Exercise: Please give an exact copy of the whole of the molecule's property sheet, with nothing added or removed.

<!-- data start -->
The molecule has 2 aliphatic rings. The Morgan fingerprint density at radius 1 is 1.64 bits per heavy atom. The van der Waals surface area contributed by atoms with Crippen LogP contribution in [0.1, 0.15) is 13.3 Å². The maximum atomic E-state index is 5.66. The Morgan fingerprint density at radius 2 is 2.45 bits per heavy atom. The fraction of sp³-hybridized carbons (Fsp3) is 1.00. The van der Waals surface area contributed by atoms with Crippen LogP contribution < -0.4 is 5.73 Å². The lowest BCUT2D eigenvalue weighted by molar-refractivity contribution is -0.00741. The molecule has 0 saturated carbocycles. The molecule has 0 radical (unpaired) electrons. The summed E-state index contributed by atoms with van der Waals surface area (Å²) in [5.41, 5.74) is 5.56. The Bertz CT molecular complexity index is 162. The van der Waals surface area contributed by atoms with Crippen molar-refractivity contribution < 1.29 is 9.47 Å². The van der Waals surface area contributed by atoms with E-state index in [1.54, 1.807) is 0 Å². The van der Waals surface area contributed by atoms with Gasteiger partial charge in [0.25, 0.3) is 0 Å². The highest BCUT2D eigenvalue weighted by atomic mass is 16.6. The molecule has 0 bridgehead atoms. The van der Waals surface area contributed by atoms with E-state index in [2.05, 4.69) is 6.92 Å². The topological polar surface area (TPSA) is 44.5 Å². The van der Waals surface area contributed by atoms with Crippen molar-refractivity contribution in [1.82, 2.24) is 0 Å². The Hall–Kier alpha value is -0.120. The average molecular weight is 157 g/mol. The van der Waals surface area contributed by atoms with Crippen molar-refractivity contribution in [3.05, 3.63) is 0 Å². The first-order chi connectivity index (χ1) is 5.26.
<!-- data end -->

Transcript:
The molecule has 2 aliphatic rings. The Morgan fingerprint density at radius 1 is 1.64 bits per heavy atom. The van der Waals surface area contributed by atoms with Crippen LogP contribution in [0.1, 0.15) is 13.3 Å². The maximum atomic E-state index is 5.66. The Morgan fingerprint density at radius 2 is 2.45 bits per heavy atom. The fraction of sp³-hybridized carbons (Fsp3) is 1.00. The van der Waals surface area contributed by atoms with Crippen LogP contribution < -0.4 is 5.73 Å². The lowest BCUT2D eigenvalue weighted by molar-refractivity contribution is -0.00741. The molecule has 0 saturated carbocycles. The molecule has 0 radical (unpaired) electrons. The summed E-state index contributed by atoms with van der Waals surface area (Å²) in [5.41, 5.74) is 5.56. The Bertz CT molecular complexity index is 162. The van der Waals surface area contributed by atoms with Crippen molar-refractivity contribution < 1.29 is 9.47 Å². The van der Waals surface area contributed by atoms with E-state index in [1.54, 1.807) is 0 Å². The van der Waals surface area contributed by atoms with Gasteiger partial charge in [0.25, 0.3) is 0 Å². The highest BCUT2D eigenvalue weighted by atomic mass is 16.6. The molecule has 0 bridgehead atoms. The van der Waals surface area contributed by atoms with E-state index in [2.05, 4.69) is 6.92 Å². The topological polar surface area (TPSA) is 44.5 Å². The van der Waals surface area contributed by atoms with Crippen molar-refractivity contribution in [1.82, 2.24) is 0 Å². The Hall–Kier alpha value is -0.120. The average molecular weight is 157 g/mol. The van der Waals surface area contributed by atoms with Crippen molar-refractivity contribution in [3.05, 3.63) is 0 Å². The first-order chi connectivity index (χ1) is 5.26.